Where did the first half of 2014 go? Business has been good and projects are moving along

July 24, 2014 - Spotlights

David O'Sullivan, O'Sullivan Architects

We are now into July and you may have vacation on your mind more that business. We are past the long cold winter and now complaining about excessive heat. I do not know about you but I have been so busy that I cannot believe we are in July. Business has been good and projects are moving along. Sure we have had some setbacks and hiccups but overall things are happening.
The home sales continue to improve and buyers are talking about shortage of supply, bidding wars and rising prices. Landlords are talking about rents increasing and no vacancies in their buildings. Even the stock market has set new records. Massachusetts just released unemployment figures showing 5.5% unemployment and businesses seem to be hiring. Maybe all is not rosy in the economy but we seem to have things heading upward, albeit slowly in some areas.
Where does this leave us? How long do we think this will last? Can the U.S. economy continue to improve with all the pressure on it and other world economies still being unstable? None of us can be sure but in Boston we are lucky to have robust growth and a diversified business base which makes all of us in the real estate industry smile.
It still takes hard work and diligence to succeed and there are potholes all around us threatening to swallow us if we are not careful. Your business needs constant attention to grow and prosper and just because the local economy has improved, there are no guarantees. We have been making sure people know who we are with launching a new website, revamping our Facebook page, publishing our blog and creating a social media and marketing plan. This multi-prong approach keep us active in the industry. But just having a presence online will not be enough without remembering the basics about marketing. It is about good customer relations and constant networking that we keep our clients and the work flowing into the company.
Our marketing plan is looking to involve many members of our staff and divides responsibilities to make it more manageable for a small firm with no dedicated marketing person or department. Each employee has a specific aspect of social media to keep updated and to post to. The subject matter for posts varies from local events, news articles staff run across to accomplishments of our firm or clients. We try to present the same content to the various forms of social media but not all is appropriate for all outlets. These posts are supplemented with some written content for traditional news outlets and a constant refreshing of content on our website.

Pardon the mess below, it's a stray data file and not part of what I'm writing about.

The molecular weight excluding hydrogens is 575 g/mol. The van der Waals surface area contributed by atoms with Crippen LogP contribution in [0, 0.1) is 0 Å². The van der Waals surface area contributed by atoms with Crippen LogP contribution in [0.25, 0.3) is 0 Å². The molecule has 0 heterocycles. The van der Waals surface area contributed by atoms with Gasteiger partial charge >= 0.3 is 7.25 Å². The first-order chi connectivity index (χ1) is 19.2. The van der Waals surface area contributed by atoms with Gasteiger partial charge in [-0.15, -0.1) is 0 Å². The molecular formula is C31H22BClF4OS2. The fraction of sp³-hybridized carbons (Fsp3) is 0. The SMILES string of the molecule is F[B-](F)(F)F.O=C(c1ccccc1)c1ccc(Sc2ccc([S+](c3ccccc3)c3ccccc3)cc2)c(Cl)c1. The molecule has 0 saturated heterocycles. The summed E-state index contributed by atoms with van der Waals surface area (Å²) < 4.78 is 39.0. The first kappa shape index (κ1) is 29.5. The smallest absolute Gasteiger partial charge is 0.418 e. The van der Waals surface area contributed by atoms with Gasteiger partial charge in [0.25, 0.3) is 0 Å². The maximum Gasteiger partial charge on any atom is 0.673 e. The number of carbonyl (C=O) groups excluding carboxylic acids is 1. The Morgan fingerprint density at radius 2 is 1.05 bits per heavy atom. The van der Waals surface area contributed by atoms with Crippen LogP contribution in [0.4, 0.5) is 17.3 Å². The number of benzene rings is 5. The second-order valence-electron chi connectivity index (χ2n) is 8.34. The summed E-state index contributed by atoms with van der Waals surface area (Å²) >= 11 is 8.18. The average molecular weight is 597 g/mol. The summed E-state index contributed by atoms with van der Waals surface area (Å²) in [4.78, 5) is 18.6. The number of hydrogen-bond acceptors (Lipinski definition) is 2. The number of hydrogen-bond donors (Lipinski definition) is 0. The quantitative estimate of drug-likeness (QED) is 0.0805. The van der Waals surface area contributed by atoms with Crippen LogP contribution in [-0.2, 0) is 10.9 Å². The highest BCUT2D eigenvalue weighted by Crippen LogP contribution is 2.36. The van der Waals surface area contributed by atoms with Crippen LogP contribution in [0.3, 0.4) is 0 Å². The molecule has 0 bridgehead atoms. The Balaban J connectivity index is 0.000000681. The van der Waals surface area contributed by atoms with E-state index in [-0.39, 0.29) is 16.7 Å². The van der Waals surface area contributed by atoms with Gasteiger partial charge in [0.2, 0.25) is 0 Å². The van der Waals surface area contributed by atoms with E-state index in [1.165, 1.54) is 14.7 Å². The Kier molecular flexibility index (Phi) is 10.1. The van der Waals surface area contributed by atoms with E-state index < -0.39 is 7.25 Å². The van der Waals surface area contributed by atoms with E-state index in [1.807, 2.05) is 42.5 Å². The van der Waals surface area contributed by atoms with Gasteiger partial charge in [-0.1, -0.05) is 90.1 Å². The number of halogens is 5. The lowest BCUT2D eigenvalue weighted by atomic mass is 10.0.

We hope to drive people to our website and expose them to all the projects and services our firm can provide. Many of your clients may not realize what is it you do for other clients especially if you operate in several market niches. That has been the case with our company where many clients only ask us to design certain types of projects and do not get exposed to all the work we do. We also want clients to know the broad range of project experience we now have. This came about due to our recent expansion in acquiring another firm which traditionally operated in an entirely different market niche. The new website starts to address this but chances are the clients you deal with on a regular basis are not going to your website.
The different platforms of social media are designed to broaden our base and provide content that is educational to clients and helpful in their business. We think a major component of this will be our blog. This is now featured predominately on our website and tied into our other online presence. Through this blog with regular postings we will try to give our clients information on design trends, changes to building codes, links to other information, notifications of education events and more. We strive to make it a resource area for them to stay informed and to educate themselves. We deal with projects in many communities and are exposed to issues and problems which require solutions. If we can share this experience, we hope to inform clients on ways to avoid the same problems on their projects, or anticipate trends which help them to run their companies better and be more successful. These are lofty goals that will take a commitment of time and resources within our company but feel it will be a value to our present and future clients.
David O'Sullivan, AIA, is president of O'Sullivan Architects, Inc., Reading, Mass.

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